• Instructional Conversations for Equitable Participation
  • Introduction
  • Overview of ICEP
  • Guidelines for Using ICEP Rubrics
  • Observation Rubric: Domain 1. Contextualized Discourse
  • Observation Rubric: Domain 2. Collaborative Activity
  • Observation Rubric: Domain 3. Complex Ideas Using Everyday Language
  • Observation Rubric: Domain 4. Equitable Participation
  • Teacher Overview of ICEP
  • Student Overview of ICEP
  • Observation Sheet
  • Plan-Do-Analyze-Revise (PDAR) Protocol
  • ICEP Lesson Plan Template
  • Author Biographies
  • References
  • Download
  • Translations
  • Observation Rubric: Domain 4

    Equitable Participation

    Teacher and student interactions in small group instructional conversations foster opportunity for every student to contribute as meaningful participants.


    Classroom Examples


    Video Analysis Notes

    Note: Scores not included

    4a: Teacher Promotes Talk from Everyone

    • Teacher consistently provides opportunities for students to contribute

      • T: “Okay, tell me what to write.”

      • T: “So it helps us to remember the story better, it helps us to feel what the characters are feeling?”

    • Teacher and student talk here is considered close to equal, though teacher talk may appear high due to modeling expression, questioning, restating, etc.**

      • This may occur for certain reasons

        • This could be the case when working with younger aged students

        • There may be times when higher teacher talk is necessary in order to explain, model, and elaborate on a topic or lesson

    • Teacher provides clear expectations

      • T: “I want everyone to share what they are thinking, okay?”

    • Each student takes turns sharing a connection and the teacher writes each contribution down on chart paper

      • T: “Now, let’s see about the connections. Can I start? I’ll show you mine and then you can do your own.”

      • T: “You were like Tommy? You guys were kind of the same. So when you make those connections, you guys are kind of the same.”

      • Teacher adds her own and all three students’ contributions to the group poster

    • Teacher provides the opportunity for all students to participate, share, and reflect on others’ comments and contributions

      • T: “Can you guys read this with me?”

    • Teacher appears attentive to students and clearly provides nonverbal cues of active listening, which helps to create a positive climate that encourages students to feel comfortable in sharing

    4b: Teacher Distributes Attention Equitably

    • Teacher consistently rephrases and expands on students’ contributions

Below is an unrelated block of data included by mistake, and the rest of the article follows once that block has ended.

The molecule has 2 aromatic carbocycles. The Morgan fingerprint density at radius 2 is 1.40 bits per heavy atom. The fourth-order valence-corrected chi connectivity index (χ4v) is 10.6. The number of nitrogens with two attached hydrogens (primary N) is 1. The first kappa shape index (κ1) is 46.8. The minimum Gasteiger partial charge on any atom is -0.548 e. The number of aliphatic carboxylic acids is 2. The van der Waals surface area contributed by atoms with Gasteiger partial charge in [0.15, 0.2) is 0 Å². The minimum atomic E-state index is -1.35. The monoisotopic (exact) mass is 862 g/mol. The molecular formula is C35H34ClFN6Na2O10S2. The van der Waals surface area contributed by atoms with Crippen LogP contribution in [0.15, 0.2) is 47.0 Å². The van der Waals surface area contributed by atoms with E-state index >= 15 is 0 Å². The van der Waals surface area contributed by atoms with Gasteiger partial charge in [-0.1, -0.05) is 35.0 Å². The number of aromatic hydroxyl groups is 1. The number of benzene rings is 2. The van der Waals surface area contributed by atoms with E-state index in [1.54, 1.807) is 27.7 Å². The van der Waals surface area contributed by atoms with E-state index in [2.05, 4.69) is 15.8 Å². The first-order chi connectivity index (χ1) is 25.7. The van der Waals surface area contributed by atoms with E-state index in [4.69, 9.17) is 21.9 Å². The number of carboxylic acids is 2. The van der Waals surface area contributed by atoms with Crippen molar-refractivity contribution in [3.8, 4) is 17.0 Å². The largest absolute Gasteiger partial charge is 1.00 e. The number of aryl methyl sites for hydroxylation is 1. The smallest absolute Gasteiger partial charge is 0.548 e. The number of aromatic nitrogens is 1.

• Teacher wants students to guide her in what to include on the poster and asks follow-up questions

      • Examples of T’s follow-up questions: “Did that help you understand Tommy a little better?”; “What did the book remind you of?”; “So how was that a connection? How does that help you understand this story?”

    • When other students are talking more often, the teacher consistently brings in quieter student to share and does so in a comfortable way

      • One student is less verbally expressive during the activity but is open and willing to share when prompted by the teacher

      • T: “Let’s give her a chance to share”

      • T: “Oh I remember that part, (turns to quieter student) do you remember that part?”

    • When asking students questions, teacher presents with positive and supportive affect and gives students wait time to demonstrate belief in students’ ability to contribute

      • T: “I want everyone to share what they are thinking, okay?”

    4c: Teacher Equitably Redirects as Needed

    • Students are largely on-task so there appears to be no need for teacher redirection of student behavior

    • There are brief moments of distraction within the classroom, but the teacher is able to quickly and subtly bring students back to the task

    4d: Students Contribute Meaningfully

    • Students listen, share, and read

    • With teacher guidance, students relate their personal experiences to events and characters in the story to help them understand the story better

      • T: “When Tommy’s grandpa was sick…so how did that help you understand the story? It felt the same?” / S nods.

    • Students also show nonverbal participation and engagement when not sharing

      • Even the student who contributes less verbally still demonstrates engagement in the activity

    • Through connections to personal experiences, students appear able to contribute meaningfully to the activity

      • T: “Im wondering, we’re wondering about how that is like your life. Is there anything that has happened to you that reminds you of this story?” / S describes the experience of his mother teaching him how to walk.

    • **Regarding talk ratio: see notes in 4a

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